Posted by Steve, a resident of Stoneridge
on May 25, 2012 at 10:09 am

Unmarried, same sex couples are entitled (by law) to benefits that opposite sex couples are not.

When I was living with my wife, I could not get health insurance coverage for her. However, if she was a man, my company would have covered her. Is that what we call equal protection these days?


Posted by Equalityworks, a resident of Del Prado
on May 25, 2012 at 12:08 pm

A welcome decision! Fairness and equality are principles that we base our nation's identity on, it's wonderful to see the voice of reason overcoming prejudice.

"There are 1,138 benefits, rights and protections provided on the basis of marital status in Federal law. Because the Defense of Marriage Act defines "marriage" as only a legal union between one man and one woman, same-sex couples - even if legally married in their state - will not be considered spouses for purposes of federal law."
(Web Link).
It's an unreasonable process to change every federal law to redefine who it applies to regarding married couples and same-sex life partners. Let's call it what it is when two people commit to living sharing their lives and supporting each other - marriage.

As a Christian woman, married for 29 years, with children, I can't imagine how a same-sex couple's marriage is supposed to threaten my marriage or anything about me. That scare tactic is a pretty desperate attempt to formulate some argument against gay marriage that makes any sense. It fails.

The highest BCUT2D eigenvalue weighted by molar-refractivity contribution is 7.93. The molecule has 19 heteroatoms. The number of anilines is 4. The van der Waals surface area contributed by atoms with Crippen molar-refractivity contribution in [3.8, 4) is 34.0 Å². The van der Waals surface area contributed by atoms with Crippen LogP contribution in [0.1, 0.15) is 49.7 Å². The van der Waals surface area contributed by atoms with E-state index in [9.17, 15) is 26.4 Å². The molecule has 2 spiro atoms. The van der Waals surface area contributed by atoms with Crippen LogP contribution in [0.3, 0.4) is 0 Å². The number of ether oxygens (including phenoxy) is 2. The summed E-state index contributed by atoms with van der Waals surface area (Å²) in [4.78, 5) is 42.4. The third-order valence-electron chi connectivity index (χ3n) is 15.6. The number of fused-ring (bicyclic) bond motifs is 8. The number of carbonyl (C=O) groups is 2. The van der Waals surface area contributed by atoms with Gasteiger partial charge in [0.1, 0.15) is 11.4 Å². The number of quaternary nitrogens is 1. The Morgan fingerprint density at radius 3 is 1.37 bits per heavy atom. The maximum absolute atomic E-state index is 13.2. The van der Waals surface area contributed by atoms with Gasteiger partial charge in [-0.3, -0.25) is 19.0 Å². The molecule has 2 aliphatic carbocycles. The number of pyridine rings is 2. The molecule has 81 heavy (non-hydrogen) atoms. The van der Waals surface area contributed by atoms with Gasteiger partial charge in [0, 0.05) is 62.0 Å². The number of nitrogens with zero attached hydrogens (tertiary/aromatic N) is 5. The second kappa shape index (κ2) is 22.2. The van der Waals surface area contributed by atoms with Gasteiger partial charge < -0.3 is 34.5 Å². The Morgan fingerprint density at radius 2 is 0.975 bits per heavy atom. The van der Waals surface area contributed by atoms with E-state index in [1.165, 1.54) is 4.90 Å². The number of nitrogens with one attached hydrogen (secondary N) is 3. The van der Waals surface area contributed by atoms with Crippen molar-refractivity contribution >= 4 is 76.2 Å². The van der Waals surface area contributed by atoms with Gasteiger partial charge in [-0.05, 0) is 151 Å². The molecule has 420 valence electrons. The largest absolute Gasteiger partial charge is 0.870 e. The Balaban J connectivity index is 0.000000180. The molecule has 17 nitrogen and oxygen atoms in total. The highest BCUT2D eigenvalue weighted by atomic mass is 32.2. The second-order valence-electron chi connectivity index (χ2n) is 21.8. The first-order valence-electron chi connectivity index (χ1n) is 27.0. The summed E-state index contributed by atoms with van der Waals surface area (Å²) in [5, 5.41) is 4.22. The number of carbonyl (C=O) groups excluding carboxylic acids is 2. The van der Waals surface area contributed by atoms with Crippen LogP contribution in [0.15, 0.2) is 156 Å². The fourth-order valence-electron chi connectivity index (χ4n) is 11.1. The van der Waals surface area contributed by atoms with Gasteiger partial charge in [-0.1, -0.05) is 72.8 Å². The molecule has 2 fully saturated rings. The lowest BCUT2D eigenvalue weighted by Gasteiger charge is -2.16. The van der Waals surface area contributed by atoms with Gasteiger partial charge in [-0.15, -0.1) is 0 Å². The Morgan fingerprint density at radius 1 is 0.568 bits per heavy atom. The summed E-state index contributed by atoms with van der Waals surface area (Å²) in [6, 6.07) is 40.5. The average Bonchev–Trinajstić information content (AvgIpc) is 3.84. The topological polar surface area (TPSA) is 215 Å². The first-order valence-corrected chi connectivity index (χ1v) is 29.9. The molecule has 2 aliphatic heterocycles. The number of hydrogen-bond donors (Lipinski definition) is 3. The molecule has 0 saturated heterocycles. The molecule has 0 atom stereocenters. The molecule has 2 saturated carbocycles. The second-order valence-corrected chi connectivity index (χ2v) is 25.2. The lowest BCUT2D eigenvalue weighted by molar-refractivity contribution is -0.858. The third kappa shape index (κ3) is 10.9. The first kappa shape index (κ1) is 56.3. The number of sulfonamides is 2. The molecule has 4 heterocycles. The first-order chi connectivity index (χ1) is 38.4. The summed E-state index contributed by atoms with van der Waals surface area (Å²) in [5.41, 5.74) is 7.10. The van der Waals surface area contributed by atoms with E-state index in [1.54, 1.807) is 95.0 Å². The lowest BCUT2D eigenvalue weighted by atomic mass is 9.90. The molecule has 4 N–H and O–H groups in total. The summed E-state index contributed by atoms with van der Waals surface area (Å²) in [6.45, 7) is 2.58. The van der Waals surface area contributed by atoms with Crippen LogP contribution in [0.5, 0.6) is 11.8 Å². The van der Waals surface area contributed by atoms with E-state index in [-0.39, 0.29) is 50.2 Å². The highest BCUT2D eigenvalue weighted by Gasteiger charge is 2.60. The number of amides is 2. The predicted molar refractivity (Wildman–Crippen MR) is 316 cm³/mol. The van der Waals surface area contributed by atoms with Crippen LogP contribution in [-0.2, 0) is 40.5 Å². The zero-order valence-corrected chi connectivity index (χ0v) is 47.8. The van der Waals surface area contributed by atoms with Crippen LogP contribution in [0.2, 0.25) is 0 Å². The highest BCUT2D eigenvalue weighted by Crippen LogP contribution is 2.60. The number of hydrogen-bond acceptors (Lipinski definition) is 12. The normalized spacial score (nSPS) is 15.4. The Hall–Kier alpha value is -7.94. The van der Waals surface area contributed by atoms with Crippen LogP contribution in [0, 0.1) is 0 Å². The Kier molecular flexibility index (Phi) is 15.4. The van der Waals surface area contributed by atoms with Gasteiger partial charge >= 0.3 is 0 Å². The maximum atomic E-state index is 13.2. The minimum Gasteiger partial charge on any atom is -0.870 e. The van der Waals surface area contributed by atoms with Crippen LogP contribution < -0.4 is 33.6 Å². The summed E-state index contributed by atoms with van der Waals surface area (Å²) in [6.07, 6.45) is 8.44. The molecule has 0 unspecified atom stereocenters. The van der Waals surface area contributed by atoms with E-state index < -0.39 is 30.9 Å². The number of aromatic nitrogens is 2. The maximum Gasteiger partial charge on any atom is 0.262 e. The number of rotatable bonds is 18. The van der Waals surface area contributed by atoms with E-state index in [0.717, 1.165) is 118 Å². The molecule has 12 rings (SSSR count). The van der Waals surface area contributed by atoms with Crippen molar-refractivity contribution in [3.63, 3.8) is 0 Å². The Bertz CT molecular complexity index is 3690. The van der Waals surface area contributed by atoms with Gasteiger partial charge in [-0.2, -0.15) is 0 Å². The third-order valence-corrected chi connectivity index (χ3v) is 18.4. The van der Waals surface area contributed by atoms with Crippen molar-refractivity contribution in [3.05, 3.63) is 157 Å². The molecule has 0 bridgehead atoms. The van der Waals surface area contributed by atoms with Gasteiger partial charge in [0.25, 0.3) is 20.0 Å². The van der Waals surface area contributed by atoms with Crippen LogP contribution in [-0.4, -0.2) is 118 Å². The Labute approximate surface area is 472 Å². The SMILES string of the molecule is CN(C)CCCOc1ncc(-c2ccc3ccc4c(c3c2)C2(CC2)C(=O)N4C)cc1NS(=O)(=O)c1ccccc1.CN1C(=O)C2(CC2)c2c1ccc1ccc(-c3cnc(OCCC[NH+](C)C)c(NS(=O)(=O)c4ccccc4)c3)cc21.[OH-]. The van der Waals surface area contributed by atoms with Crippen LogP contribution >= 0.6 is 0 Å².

Thanks to this judge for standing up to the hate and choosing reason.


Posted by More to the Story, a resident of Another Pleasanton neighborhood
on May 25, 2012 at 12:15 pm

Since the article makes a big deal about Republicans getting involved, it should at least try to balance the facts... IE The Obama administration refused to have Federal Attorney's defend DOMA, even though DOMA is existing Federal Law. This is why other Federally elected officials stepped into this matter.


Posted by Equalityworks, a resident of Del Prado
on May 25, 2012 at 3:45 pm

?? @More to the Story.....It says right in the article "The group, known as the Bipartisan Legal Advisory Group, is made up of the five top leaders of the House of Representatives. It stepped into both the cases before White and Wilken after the Obama Administration said last year it will no longer defend DOMA." So, it already contains the fact you supply.
He acted on the advice of the Attorney General, because new lawsuits filed against the act challenged it in jurisdictions without precedent on whether sexual-orientation classifications are subject to rational basis review or whether they must satisfy some form of heightened scrutiny. Under the "heightened scrutiny" the administration would have to argue for or against the constitutionality of section 3 of DOMA, and the language in that section doesn't hold up well to a constitutional challenge re:equal protection under the law. It is not uncommon for the federal administration to chose not to defend a lawsuit that is likely to be fail. Waiting until lawsuits have worked their way through lower courts is also a good idea.